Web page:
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Former Speaker Mike Madigan faces new charge, after AT&T agrees to $23 million fine for corruption scheme

AT&T agrees to $23 million fine for trying to illegally influence former Speaker Madigan
AT&T agrees to $23 million fine for trying to illegally influence former Speaker Madigan 00:28

CHICAGO (CBS) -- AT&T Illinois will pay a $23 million fine as part of a deal with federal prosecutors, after admitting it tried to illegally influence former House Speaker Michael Madigan, by arranging for a $22,500 payment to a Madigan ally.

A grand jury also has added an additional criminal charge to the indictment brought against Madigan and his longtime confidant, Michael McClain, earlier this year, adding a conspiracy count related to the AT&T scheme.

Former AT&T Illinois president Paul La Schiazza also has been indicted for his role in the conspiracy.

The company entered into a so-called deferred prosecution agreement with the feds, similar to the deal ComEd made with federal prosecutors in 2020 when the utility was charged with a years-long briery scheme that provided jobs, money, and contracts to Madigan associates.

Under AT&T's deal with the feds, the company will admit to arranging for payments to a Madigan ally to influence the former speaker's efforts to help with legislation sought by AT&T, pay a $23 million fine, and continue cooperating with the federal investigation. If AT&T holds up its end of the deal, the charge against it will be dropped after two years.

A formal arraignment for AT&T Illinois is scheduled for Monday at 11 a.m.

"We hold ourselves and our contractors to the highest ethical standards. We are committed to ensuring that this never happens again," an AT&T spokesperson said in a statement.

La Schiazza, 65, is accused in a five-count indictment of arranging for the $22,500 payment to a Madigan ally. His arraignment has yet to be scheduled.

According to the charges, AT&T arranged for the payments to be made through a lobbying firm, even though that Madigan ally did no work for the company, and had no role in advancing the legislation in question.

"AT&T Illinois knew that Madigan's support was essential to their legislative success," as his office had prevented the legislation they were seeking from advancing in previous years, according to their deal with the feds.

After that legislation stalled in 2015, someone at AT&T circulated a document called "Lesson[s] Learned, Setting the Stage for the 2017 Modernization Campaign," in which one "lesson learned" under the heading "Speaker Madigan" stated: "AT&T is not as 'helpful' when requests are made as Commonwealth Edison."

The ComEd scandal eventually led to Madigan stepping down in early 2021 as the longest-serving House Speaker in the country. Madigan himself was indicted earlier this year on federal racketeering, bribery, fraud, and extortion charges. Madigan is accused of using his official position to solicit personal financial gains for himself and his associates.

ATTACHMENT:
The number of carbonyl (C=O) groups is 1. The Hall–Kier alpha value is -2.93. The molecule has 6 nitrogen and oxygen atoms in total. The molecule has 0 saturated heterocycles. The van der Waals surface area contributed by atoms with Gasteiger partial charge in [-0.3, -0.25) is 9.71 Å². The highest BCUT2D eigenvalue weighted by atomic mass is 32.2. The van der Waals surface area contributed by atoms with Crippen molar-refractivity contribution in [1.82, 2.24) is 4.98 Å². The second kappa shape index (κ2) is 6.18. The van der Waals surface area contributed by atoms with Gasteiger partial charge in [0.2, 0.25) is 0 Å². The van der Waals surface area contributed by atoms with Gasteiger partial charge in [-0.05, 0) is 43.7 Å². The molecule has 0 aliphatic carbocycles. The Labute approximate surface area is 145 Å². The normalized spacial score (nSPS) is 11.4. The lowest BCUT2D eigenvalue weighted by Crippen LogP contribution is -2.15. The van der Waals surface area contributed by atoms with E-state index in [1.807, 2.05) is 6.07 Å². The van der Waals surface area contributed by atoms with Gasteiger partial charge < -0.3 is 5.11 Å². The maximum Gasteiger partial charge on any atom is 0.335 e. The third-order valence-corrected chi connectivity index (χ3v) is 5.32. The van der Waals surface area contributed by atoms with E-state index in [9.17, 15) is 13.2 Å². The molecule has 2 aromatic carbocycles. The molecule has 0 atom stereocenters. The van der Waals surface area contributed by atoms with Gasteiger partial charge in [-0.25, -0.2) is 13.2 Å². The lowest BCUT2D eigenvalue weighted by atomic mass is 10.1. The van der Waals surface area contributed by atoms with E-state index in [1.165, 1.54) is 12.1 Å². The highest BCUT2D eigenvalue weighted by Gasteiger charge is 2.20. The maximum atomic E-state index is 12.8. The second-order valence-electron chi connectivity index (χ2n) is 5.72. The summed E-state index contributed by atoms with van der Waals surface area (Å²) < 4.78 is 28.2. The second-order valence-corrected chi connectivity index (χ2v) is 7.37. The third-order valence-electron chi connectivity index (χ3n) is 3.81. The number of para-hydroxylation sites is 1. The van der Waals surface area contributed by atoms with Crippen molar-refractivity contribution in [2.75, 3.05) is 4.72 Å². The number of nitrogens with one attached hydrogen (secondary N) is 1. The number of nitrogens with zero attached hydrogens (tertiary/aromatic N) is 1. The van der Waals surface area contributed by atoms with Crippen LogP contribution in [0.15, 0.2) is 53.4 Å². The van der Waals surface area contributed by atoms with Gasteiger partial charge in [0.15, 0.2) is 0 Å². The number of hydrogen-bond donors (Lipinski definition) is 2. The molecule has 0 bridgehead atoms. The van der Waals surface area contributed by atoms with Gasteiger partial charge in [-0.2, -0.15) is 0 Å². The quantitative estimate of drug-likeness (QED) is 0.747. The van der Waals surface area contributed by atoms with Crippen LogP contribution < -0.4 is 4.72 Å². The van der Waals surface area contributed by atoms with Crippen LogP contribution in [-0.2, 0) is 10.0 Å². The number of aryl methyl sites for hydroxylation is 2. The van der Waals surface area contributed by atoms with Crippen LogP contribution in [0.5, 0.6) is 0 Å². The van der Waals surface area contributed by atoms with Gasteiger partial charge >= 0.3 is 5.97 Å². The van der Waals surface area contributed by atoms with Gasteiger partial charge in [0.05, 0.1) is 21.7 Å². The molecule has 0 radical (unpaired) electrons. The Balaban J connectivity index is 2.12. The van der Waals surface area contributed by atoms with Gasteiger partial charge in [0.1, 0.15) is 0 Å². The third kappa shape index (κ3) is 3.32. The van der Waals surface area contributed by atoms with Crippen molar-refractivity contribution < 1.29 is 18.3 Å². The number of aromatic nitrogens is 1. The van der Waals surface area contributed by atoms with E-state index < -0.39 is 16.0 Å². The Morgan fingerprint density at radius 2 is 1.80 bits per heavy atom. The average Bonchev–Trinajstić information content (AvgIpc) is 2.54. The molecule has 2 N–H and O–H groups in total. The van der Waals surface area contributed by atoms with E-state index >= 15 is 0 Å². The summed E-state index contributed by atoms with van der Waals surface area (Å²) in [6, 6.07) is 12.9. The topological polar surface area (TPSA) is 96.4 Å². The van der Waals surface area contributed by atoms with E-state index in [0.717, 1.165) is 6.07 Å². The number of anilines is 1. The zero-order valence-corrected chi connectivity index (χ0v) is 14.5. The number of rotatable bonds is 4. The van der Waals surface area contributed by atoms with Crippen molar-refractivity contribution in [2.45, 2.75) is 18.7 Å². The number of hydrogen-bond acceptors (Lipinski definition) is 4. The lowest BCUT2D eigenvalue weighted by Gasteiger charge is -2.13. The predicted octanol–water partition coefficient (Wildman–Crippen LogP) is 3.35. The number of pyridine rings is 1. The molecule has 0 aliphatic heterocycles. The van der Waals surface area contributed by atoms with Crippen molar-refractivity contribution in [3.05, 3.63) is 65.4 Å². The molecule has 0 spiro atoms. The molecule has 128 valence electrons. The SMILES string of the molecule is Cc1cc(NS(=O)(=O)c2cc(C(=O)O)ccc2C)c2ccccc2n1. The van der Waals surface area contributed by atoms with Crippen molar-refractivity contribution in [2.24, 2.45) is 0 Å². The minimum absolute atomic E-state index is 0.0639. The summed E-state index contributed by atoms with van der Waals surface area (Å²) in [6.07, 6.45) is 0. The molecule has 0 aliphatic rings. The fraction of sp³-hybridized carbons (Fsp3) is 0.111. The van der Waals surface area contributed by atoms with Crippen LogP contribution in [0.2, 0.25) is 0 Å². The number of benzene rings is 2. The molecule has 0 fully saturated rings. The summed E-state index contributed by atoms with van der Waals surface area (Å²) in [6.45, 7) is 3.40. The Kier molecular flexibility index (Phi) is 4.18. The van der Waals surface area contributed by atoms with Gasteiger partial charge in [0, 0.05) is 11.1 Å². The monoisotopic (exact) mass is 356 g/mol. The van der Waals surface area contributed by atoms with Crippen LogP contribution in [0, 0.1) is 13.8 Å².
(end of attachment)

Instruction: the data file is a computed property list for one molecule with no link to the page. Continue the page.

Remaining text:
According to the new conspiracy charge against Madigan and McClain, from 2010 to around 2015, AT&T was seeking legislation that would have made it easier to terminate its obligation to provide landline telephone services to everyone in the state, projecting the legislation would save the company millions.

After that legislation stalled in 2015, AT&T renewed its efforts to pass the bill in 2017, and McClain sent an email to someone at AT&T asking for a "small contract" for a Madigan ally. La Schiazza later indicated AT&T had received a "GO order" to hire that ally, according to the indictment.

La Schiazza allegedly wrote an email advising others at AT&T that he had no objection to paying that ally through an intermediary as a consultant, instead of directly as a lobbyist, "as long as you are sure we will get credit and the box checked."

La Schiazza ultimately arranged for a series of payments to that Madigan ally, totaling $22,500, according to the indictment.

Meantime, Madigan voted in favor of the legislation AT&T was seeking, and after it was vetoed by the governor, voted to override the veto, and the legislation became law.

The indictment does not name the Madigan ally involved in the AT&T scheme, but the Chicago Tribune and Chicago Sun-Times have reported the ally was former Illinois state Rep. Eddie Acevedo, who resigned from the legislature in 2017, and has since pleaded guilty to federal tax evasion charges.

In late 2020, four former ComEd executives and consultants also were indicted on charges of conspiring to curry favor from Madigan to advance legislation benefitting the utility.

Charged with bribery conspiracy, bribery, and willfully falsifying ComEd books and records were:

• Michael McClain, who worked as a lobbyist for ComEd after a stint in the Illinois House of Representatives in the 1970s and early 1980s. McClain is a Madigan confidant;

• Anne Pramaggiore, chief executive officer of ComEd from 2012 to 2018 and then a senior executive at ComEd subsidiary Exelon Corp.;

• John Hooker, who served as vice president of external affairs for ComEd from 2009 to 2012 and then worked as an external lobbyist for ComEd;

• Jay Doherty, owner of Jay D. Doherty & Associates, which performed consulting services for ComEd from 2011 until 2019.

Madigan and his associates have pleaded not guilty to all of the charges. McClain, Pramaggiore, Hooker, and Doherty are scheduled to go on trial in March 2023. Madigan's trial date has not been set.

Madigan's attorneys declined to comment on the new conspiracy charge filed against him on Friday.

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